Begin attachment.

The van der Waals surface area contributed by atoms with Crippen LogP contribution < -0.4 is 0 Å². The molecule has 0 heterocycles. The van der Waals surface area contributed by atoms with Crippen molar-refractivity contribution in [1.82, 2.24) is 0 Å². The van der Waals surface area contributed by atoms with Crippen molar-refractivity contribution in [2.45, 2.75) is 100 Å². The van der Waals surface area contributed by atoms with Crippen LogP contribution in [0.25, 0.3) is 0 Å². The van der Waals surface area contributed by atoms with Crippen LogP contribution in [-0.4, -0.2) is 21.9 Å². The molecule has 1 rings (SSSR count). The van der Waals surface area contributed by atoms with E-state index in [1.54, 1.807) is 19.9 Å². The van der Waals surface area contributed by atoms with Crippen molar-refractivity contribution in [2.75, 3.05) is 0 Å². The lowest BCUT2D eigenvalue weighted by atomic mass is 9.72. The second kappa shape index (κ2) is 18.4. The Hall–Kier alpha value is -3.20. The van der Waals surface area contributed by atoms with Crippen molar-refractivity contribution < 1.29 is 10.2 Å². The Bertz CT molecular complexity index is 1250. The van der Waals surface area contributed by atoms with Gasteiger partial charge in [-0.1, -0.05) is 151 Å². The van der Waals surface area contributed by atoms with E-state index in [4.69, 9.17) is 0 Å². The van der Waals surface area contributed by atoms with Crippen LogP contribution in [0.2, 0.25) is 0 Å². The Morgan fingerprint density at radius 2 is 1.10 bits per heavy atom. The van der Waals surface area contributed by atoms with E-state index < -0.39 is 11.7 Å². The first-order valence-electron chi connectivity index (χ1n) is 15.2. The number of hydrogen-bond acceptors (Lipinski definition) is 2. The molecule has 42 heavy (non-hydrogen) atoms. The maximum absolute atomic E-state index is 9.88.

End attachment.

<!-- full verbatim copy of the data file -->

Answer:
The van der Waals surface area contributed by atoms with Crippen LogP contribution < -0.4 is 0 Å². The molecule has 0 heterocycles. The van der Waals surface area contributed by atoms with Crippen molar-refractivity contribution in [1.82, 2.24) is 0 Å². The van der Waals surface area contributed by atoms with Crippen molar-refractivity contribution in [2.45, 2.75) is 100 Å². The van der Waals surface area contributed by atoms with Crippen LogP contribution in [0.25, 0.3) is 0 Å². The van der Waals surface area contributed by atoms with Crippen LogP contribution in [-0.4, -0.2) is 21.9 Å². The molecule has 1 rings (SSSR count). The van der Waals surface area contributed by atoms with E-state index in [1.54, 1.807) is 19.9 Å². The van der Waals surface area contributed by atoms with Crippen molar-refractivity contribution in [2.75, 3.05) is 0 Å². The lowest BCUT2D eigenvalue weighted by atomic mass is 9.72. The second kappa shape index (κ2) is 18.4. The Hall–Kier alpha value is -3.20. The van der Waals surface area contributed by atoms with Crippen molar-refractivity contribution < 1.29 is 10.2 Å². The Bertz CT molecular complexity index is 1250. The van der Waals surface area contributed by atoms with Gasteiger partial charge in [-0.1, -0.05) is 151 Å². The van der Waals surface area contributed by atoms with E-state index in [4.69, 9.17) is 0 Å². The van der Waals surface area contributed by atoms with Crippen LogP contribution in [0.2, 0.25) is 0 Å². The Morgan fingerprint density at radius 2 is 1.10 bits per heavy atom. The van der Waals surface area contributed by atoms with E-state index < -0.39 is 11.7 Å². The first-order valence-electron chi connectivity index (χ1n) is 15.2. The number of hydrogen-bond acceptors (Lipinski definition) is 2. The molecule has 42 heavy (non-hydrogen) atoms. The maximum absolute atomic E-state index is 9.88.